Eastar Jet founding family to relinquish shares amid takeover delay

2020.06.30 09:31:11 | 2020.06.30 09:31:59

[Photo by Han Joo-hyung]이미지 확대

[Photo by Han Joo-hyung]

Founding family members of Eastar Jet Co. will give up their stock ownership, hoping their determination can facilitate Jeju Air Co.’s takeover process of the cash-strapped budget airline that has been at a stalemate after the COVID-19 pandemic has devastated the global aviation industry.

“We [founding family members] will contribute all of our shares in Eastar Jet owned via Eastar Holdings to the company,” Lee Sang-jik, founder of Eastar Jet who is also a member of the ruling Democratic Party, was quoted as saying in a letter read out by the company’s head of management on Monday.

“[Eastar Jet] took a big hit from the Korea-Japan route closures due to the soured relations between the two nations last year, and the business conditions have aggravated by the coronavirus outbreak this year,” Lee said. “[The carrier] has been seeking a breakthrough after Jeju Air proposed the buyout deal in September but [the process] has hit a snag.”

The delayed acquisition by Jeju Air has caused indiscriminate rumors regarding the legitimacy of share purchases by Eastar Jet by the owner family members, posing a big threat to the carrier’s survival, said Lee, hoping the surrender of their stakes in the budget airline can spur the takeover by its bigger rival.

Eastar Jet was founded by Lee in 2007, and Eastar Holdings was established in 2013. The holding company is the largest stakeholder of the carrier and is fully owned by Lee’s two children – a 33.3 percent stake by Lee’s 31-year-old daughter Lee Su-ji and the rest held by his 21-year-old son Lee Won-jun. Eastar Holdings purchased 68 percent stakes in Eastar Jet for around 10 billion won ($8.3 million) less than a year after its establishment.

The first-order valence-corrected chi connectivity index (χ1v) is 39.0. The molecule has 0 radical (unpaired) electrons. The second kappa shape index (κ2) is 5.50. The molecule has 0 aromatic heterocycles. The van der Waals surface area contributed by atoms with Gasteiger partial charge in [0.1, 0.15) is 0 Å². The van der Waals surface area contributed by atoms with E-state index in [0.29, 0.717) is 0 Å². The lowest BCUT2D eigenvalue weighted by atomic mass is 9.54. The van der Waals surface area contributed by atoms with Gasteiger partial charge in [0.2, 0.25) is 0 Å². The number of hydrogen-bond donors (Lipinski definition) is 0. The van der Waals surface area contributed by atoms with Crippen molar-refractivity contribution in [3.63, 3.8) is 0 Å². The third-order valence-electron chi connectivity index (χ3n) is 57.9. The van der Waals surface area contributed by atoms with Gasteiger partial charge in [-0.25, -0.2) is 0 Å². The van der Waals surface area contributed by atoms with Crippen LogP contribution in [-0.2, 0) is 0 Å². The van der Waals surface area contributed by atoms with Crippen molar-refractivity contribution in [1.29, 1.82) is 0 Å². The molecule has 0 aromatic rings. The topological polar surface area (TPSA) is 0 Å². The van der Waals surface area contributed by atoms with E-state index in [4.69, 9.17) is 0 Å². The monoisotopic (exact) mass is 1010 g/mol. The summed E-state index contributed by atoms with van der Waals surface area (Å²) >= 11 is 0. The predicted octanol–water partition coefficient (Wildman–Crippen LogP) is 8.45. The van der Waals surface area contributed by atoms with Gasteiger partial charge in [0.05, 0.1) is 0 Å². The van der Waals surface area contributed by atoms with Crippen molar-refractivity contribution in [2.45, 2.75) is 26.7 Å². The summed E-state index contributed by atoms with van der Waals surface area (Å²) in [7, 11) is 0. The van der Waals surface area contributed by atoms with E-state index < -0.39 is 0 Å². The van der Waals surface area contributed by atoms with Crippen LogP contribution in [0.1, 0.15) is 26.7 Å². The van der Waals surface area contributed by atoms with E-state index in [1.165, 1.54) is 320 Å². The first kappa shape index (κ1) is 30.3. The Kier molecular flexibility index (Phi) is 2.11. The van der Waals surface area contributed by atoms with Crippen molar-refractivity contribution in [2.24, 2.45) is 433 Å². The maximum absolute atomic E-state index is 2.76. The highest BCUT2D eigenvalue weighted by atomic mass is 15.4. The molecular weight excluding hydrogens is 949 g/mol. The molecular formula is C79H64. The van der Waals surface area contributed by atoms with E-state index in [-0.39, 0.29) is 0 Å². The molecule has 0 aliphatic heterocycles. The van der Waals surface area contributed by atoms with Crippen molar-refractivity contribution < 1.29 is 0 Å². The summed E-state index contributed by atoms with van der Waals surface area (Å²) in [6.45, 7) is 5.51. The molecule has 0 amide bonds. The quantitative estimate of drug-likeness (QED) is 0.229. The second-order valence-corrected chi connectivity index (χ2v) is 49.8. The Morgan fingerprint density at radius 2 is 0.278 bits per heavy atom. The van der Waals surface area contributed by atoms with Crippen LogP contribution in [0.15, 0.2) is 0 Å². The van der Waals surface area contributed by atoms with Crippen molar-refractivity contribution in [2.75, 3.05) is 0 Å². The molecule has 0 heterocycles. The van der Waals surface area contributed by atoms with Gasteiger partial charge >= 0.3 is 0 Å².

The latest decision was made after Eastar Jet’s ad-hoc shareholders’ meeting last week could not vote on the agenda on board reorganization and changes to corporate article to increase the number of outstanding shares from 100 billion to 150 million because Jeju Air refused to name new board members as the next owner, making the outlook of Jeju Air’s buyout of the smaller rival murkier.

Jeju Air signed a preliminary agreement to buy Eastar Jet at 54.5 billion won in December under terms that the deal should close on June 29. Jeju Air, however, has turned less enthusiastic about the deal after COVID-19 has taken a big toll on the travel industry and has been delaying its finay decision.

In particular, the two budget airlines have been disagreeing on whether the next owner should shoulder the burden before the final deal.

Eastar Jet has been struggling with overdue wages mounting to 25 billion won as of June and asked Jeju Air for help but its request was turned down in the end.

Citing Lee’s decision, Choi Jong-gu, chief executive of Eastar Jet, urged Jeju Air to be more sincere and speed up the acquisition as initially promised.

“We sincerely urge Jeju Air to express clear intention on the acquisition within a day or two,” he said.

By Song Gwang-sup, Choi Geun-do, and Lee Eun-joo

[ⓒ Pulse by Maeil Business Newspaper & mk.co.kr, All rights reserved]